55 bald eagles communing over the Nooksack River in Washington state were photographed during the salmon run- and all in one tree!
In 2011, photographer Chuck Hilliard went up the Skagit River in the state of Washington to observe and photograph bald eagles. With the weather being what it was at the time, the water flow had increased dramatically putting the salmon out of reach of the bald eagles in the area.
With very few of the beautiful birds to observe, Hilliard would have to change gears and find another area to photograph, and find them he did.
Hilliard told the U.S. Fish and Wildlife Service:
“I learned that eagles also gathered on the Nooksack River, which is in a valley about 30 miles north. After mapping out my plans, I spent several weekends locating different areas to access the Nooksack River to find the eagles.”
“One of the places I found,” he said, “after accessing the river, was this area with the tree. While there were other eagles around, the tree stood out. Not just for the number of eagles, but also the fact that there were none in the trees directly surrounding it.”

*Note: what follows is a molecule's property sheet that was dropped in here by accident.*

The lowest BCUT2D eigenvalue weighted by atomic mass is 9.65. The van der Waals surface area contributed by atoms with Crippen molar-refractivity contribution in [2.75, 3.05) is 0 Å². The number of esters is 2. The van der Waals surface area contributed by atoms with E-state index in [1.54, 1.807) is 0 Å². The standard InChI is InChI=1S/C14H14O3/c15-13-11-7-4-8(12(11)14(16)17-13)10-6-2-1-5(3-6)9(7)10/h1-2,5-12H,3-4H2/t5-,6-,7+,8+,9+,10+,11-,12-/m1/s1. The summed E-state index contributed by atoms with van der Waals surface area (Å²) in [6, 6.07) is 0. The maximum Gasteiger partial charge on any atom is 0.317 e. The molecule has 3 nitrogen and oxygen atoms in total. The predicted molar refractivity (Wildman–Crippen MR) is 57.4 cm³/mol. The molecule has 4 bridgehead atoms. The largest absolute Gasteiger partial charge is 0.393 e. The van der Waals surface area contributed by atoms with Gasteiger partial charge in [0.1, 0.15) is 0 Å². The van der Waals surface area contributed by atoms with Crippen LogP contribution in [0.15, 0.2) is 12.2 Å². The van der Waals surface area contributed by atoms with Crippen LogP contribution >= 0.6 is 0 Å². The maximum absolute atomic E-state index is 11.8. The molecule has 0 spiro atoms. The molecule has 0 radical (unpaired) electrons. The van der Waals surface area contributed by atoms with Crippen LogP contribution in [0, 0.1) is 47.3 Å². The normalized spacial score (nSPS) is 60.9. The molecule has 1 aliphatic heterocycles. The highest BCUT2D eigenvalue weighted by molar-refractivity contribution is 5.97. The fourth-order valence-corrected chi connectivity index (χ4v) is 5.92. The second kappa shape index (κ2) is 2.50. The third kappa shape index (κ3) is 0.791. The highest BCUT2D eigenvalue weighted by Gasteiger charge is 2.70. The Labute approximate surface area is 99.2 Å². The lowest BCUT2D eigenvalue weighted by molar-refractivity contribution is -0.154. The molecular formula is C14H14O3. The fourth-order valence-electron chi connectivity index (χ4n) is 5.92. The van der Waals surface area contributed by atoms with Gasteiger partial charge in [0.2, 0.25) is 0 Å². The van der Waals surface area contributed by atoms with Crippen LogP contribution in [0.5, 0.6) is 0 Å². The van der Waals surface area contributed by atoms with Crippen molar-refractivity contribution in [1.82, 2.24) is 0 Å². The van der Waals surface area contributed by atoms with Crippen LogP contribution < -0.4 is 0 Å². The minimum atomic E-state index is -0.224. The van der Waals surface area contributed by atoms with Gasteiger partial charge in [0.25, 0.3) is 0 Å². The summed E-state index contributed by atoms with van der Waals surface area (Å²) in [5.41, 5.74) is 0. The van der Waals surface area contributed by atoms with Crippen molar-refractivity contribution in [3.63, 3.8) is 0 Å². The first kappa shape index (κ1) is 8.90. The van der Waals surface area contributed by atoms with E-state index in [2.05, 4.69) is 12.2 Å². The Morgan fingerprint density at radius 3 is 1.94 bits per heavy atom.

Communal behavior in eagles shows how social the big birds really are. Their communication comes in the form of shrills and screeches, but they are known to warble amongst each other as well.
Hilliard added, “The group family behavior was interesting to watch. As a wildlife photographer, when I watch family groups interact, it is easy to see human like behavior between them. Eagles are no different. But this was the first time I have witnessed a more neighborhood watch mentality.”
There were adults and juveniles in the group. The photographer said that this particular tree gave the eagles a great view of the area where the salmon were gathering, and that when the fish start to die off the parents and young took full advantage.
Up-close experiences like this with our national symbol is the stuff of pride and fervor, but conservation efforts have to be maintained.
Because of the USFWS Bald and Golden Eagle Protection Act future photographers like Chuck Hilliard will be able to observe and provide ample proof that our national bird is alive and well.
All photos by Chuck Hilliard/Light Of The Moon Photography